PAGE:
Category: In the World (page 1 of 15)

Stories about traveling regionally, nationally, or globally!

My Virtual International Internship by Lauren Mottel

By the end of last fall semester, I knew I needed a serious recharge. It started fairly well and carried on as well as semesters can go, but after retrospect (which most realizations are apt to stem from), I had a delayed realization as to why that post-finals, drained feeling was hanging a bit heavier over my shoulders. 

After the collective last-minute struggle of abruptly adapting and transitioning to virtual learning last spring, as well as my choice to take a class over the summer, I realized that this past fall was the first fully virtual semester, stacked credits and all. Sure, it may have been a not-so-sharp realization, but knowledge is power, and this definitely had an impact on me. Last fall was neither the hybrid mix of the spring nor a single class over June. It was a set of core courses, heavy with foundational curriculum, and for some of them, the additional rigorous standards and expectations of my Honors sections—all of which were taken while I wrapped myself in a blanket at my desk at home. 

So yes, suffice it to say that the build-up of Zoom fatigue from last fall more than definitely garnered some much needed R&R and winter break was a welcome reprieve. However, I knew I shouldn’t stay idle for too long, lest I mentally regress and sink into the Lauren-shaped mold in my couch for the next four weeks. Despite the extremely valid need for rest, I knew I wanted to be productive over winter session, especially considering I didn’t do very much during this time the previous year. (Hindsight at its finest once again.)

Therefore, this past January I was fortunate enough to participate in a virtual international engineering internship, which not only kept me from withdrawing into a weighted blanket-induced hibernation but more significantly helped me gain great work experience in a really unique way. I was placed in a group with other UD engineers and paired off with the medical device company Renerve Ltd. based in Melbourne, Australia. Our task was to design and formulate a surgical implant product that met a desired function and applications and to provide a full-scale proposal for the product rationale, research and development, regulatory pathways, manufacturing, and marketing strategies—all within four weeks.  Continue reading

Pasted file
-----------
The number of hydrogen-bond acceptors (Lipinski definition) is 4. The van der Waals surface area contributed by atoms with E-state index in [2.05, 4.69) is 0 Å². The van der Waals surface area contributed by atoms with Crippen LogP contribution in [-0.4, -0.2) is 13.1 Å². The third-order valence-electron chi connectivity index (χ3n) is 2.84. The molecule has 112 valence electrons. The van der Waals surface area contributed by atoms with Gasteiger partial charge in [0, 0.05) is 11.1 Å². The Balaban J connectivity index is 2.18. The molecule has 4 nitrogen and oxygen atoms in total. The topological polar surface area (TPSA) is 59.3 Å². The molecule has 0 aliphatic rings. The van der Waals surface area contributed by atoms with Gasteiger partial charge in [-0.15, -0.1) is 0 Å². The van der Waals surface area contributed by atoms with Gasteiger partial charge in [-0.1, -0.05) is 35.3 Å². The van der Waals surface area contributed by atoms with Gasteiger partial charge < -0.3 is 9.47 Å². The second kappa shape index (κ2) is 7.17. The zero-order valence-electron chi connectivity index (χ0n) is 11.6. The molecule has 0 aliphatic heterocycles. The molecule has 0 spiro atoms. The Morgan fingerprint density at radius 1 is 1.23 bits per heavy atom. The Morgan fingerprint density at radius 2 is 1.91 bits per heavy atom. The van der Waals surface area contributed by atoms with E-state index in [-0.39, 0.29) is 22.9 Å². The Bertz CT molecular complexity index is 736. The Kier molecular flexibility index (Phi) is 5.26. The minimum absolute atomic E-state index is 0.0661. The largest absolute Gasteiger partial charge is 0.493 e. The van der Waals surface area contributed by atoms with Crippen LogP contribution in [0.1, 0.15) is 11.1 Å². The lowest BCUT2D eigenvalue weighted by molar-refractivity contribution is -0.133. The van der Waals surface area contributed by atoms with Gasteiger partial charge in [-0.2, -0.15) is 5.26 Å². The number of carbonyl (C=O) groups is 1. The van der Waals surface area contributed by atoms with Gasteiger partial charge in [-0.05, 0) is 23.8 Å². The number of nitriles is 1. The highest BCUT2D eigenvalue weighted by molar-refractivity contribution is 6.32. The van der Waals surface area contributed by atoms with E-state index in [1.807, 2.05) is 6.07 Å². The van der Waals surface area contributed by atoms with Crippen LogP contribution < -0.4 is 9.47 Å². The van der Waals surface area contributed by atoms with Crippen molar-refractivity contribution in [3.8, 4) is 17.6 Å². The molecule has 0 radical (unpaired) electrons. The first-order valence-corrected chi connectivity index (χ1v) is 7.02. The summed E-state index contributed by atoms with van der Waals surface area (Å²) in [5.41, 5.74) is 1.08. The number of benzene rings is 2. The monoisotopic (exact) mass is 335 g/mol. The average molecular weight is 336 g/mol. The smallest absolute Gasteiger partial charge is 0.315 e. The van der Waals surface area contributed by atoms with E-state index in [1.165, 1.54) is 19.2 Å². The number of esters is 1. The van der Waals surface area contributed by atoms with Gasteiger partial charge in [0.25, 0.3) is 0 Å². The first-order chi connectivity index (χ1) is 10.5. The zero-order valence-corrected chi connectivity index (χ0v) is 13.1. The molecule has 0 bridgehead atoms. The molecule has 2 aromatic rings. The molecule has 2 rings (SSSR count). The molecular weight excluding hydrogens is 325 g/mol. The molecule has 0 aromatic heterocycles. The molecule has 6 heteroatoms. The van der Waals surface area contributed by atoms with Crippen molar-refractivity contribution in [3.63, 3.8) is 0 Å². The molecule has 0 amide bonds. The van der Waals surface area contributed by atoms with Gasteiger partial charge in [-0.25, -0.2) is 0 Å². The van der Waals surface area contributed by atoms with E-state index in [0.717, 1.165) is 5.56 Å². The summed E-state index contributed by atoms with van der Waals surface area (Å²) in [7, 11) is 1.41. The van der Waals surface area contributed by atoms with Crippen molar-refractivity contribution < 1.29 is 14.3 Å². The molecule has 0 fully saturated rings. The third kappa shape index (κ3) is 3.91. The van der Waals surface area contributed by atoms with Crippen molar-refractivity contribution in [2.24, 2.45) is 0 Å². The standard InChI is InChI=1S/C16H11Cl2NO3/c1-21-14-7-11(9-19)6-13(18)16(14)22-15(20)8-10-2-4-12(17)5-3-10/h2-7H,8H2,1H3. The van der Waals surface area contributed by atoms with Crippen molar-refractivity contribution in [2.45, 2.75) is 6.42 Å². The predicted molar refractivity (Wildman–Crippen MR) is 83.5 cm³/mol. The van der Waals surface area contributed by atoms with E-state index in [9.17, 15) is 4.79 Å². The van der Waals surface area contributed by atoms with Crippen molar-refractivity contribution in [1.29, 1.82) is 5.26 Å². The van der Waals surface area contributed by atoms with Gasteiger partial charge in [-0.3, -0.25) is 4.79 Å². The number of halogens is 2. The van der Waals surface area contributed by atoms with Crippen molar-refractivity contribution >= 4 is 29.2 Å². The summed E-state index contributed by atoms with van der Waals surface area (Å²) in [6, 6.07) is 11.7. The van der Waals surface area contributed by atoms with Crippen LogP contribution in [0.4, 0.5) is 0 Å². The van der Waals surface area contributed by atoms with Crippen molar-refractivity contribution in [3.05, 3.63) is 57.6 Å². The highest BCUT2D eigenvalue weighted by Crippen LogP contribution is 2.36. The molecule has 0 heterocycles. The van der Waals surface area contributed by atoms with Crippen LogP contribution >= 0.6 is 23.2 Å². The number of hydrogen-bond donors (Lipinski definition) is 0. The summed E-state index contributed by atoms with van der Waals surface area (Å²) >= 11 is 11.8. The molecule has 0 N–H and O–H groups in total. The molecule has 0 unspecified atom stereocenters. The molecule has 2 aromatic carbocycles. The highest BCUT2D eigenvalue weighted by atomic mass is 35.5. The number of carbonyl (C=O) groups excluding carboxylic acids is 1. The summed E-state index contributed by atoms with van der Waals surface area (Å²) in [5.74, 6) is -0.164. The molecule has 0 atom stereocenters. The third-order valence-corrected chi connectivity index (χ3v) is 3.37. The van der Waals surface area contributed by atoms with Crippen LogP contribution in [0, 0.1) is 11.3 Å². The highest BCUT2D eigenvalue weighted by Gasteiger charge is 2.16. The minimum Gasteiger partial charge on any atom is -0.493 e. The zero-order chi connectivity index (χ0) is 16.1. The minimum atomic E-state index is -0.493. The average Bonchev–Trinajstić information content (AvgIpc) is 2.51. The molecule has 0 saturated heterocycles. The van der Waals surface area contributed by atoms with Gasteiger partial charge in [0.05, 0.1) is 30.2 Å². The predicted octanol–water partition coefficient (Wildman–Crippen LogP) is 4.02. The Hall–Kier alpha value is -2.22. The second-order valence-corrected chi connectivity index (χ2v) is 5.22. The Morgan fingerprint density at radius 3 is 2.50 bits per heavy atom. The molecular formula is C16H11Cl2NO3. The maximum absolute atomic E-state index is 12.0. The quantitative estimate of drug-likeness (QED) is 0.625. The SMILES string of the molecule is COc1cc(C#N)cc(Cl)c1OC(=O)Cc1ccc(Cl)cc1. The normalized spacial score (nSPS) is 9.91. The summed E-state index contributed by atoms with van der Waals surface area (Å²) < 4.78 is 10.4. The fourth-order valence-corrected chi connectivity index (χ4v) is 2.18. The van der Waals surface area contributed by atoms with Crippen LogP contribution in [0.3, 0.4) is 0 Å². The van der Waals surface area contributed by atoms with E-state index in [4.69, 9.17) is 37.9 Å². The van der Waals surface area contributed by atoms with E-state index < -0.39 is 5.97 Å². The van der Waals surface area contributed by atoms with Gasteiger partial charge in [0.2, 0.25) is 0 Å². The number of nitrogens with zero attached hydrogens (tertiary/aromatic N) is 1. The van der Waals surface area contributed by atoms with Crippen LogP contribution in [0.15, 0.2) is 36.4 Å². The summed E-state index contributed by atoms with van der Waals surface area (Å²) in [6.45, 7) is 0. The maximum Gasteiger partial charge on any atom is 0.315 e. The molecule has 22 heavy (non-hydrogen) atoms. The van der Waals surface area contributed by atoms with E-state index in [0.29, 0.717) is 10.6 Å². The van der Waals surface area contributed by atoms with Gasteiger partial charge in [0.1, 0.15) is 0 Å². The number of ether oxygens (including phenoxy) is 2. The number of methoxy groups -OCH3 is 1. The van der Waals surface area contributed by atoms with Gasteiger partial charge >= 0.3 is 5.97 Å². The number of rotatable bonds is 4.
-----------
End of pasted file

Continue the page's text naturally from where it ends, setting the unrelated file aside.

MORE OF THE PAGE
“A Trip to the Big Apple” by Lauren Wrightstone

My friends in Redding and I had been wanting to take a trip to the “Big Apple,” or New York City, for a while now. It was originally just timing and money holding us back—buses are expensive!—so when we found out that the English Language Institute was sponsoring a bus ride there and back for only twenty dollars, we hopped on it.  Continue reading

“An Early Taste of Fall at Milburn” by Lauren Wrightstone

As I pulled myself out of bed at nine o’clock AM on a Saturday, I knew my roommate was asking herself the same thing I was: is this worth it? One look at the busy but adorable orchards we were visiting was all it took to know it was. 

We met the Honors Planning Board in front of Perkins and piled fourteen people into three University of Delaware vans. We were off. It was a shorter drive than expected.

Milburn Orchards has a large wagon to transport you from the parking lot (I use that in the loosest sense of the word; it was a field) to their apple orchards. These were our first stop when we finally got there around ten thirty. They had three different kinds of apples to choose from. I stuck with my golden delicious, but my friends branched out a bit, plucking red delicious and mutsu off the trees, all of which are dwarfs, to make it easier for visitors to pick fruit. 

The red delicious is known to be juicy but fairly tasteless, while the golden delicious is much sweeter. Personally, I like my fruit to be sweeter, which is why I stuck with the golden delicious. The mutsu, on the other hand, is also sweet, supposedly with a bit of spice. I had never tried that type before, so I didn’t get a lot of them. The one I’ve eaten did taste good, though.

Once we’d exhausted our apple-picking energy, we headed for the “Big Backyard,” otherwise known as the petting zoo, where they keep all the animals. Inside, we made a beeline for the baby goats.

As my friends and I squealed over the cuteness overload, a goose squawked because there were three geese in a pen on the other side of the baby goats. I have yet to figure out why. The brave people surrounding that pen probably appreciated their presence, though. 

There were also pigs, rabbits, quail, a horse, a donkey, and a Scottish Highland cow. The minute my friend, Abbie, saw the horse, we lost her. Soon enough she was patiently teaching small children how to safely interact with the large animal while we joked that she should be getting paid. The parents surrounding us certainly thought she was. 

Our next stop was the market, where the many local products Milburn carries are sold. It was almost entirely delicious-smelling food (especially pastries). There were even special apple cider donuts that they made right there in the store.